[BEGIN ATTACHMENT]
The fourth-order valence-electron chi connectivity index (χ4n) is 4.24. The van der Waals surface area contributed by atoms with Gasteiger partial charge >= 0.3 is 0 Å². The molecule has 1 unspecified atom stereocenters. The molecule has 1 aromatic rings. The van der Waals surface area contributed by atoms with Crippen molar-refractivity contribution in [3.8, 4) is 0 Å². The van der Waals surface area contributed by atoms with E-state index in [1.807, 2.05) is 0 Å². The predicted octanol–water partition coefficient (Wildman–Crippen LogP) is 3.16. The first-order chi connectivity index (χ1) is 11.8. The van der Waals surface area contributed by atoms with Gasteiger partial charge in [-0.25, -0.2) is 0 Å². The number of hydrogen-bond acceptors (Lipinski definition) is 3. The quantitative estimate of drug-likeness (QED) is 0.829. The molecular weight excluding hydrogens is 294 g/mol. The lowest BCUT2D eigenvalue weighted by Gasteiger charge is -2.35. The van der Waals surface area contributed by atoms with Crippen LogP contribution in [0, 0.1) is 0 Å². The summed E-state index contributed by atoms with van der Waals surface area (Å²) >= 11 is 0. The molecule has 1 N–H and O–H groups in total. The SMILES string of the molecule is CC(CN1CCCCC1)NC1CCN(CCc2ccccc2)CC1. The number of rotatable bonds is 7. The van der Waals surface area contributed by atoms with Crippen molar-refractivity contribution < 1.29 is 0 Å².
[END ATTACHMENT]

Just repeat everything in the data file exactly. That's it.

The fourth-order valence-electron chi connectivity index (χ4n) is 4.24. The van der Waals surface area contributed by atoms with Gasteiger partial charge >= 0.3 is 0 Å². The molecule has 1 unspecified atom stereocenters. The molecule has 1 aromatic rings. The van der Waals surface area contributed by atoms with Crippen molar-refractivity contribution in [3.8, 4) is 0 Å². The van der Waals surface area contributed by atoms with E-state index in [1.807, 2.05) is 0 Å². The predicted octanol–water partition coefficient (Wildman–Crippen LogP) is 3.16. The first-order chi connectivity index (χ1) is 11.8. The van der Waals surface area contributed by atoms with Gasteiger partial charge in [-0.25, -0.2) is 0 Å². The number of hydrogen-bond acceptors (Lipinski definition) is 3. The quantitative estimate of drug-likeness (QED) is 0.829. The molecular weight excluding hydrogens is 294 g/mol. The lowest BCUT2D eigenvalue weighted by Gasteiger charge is -2.35. The van der Waals surface area contributed by atoms with Crippen LogP contribution in [0, 0.1) is 0 Å². The summed E-state index contributed by atoms with van der Waals surface area (Å²) >= 11 is 0. The molecule has 1 N–H and O–H groups in total. The SMILES string of the molecule is CC(CN1CCCCC1)NC1CCN(CCc2ccccc2)CC1. The number of rotatable bonds is 7. The van der Waals surface area contributed by atoms with Crippen molar-refractivity contribution < 1.29 is 0 Å².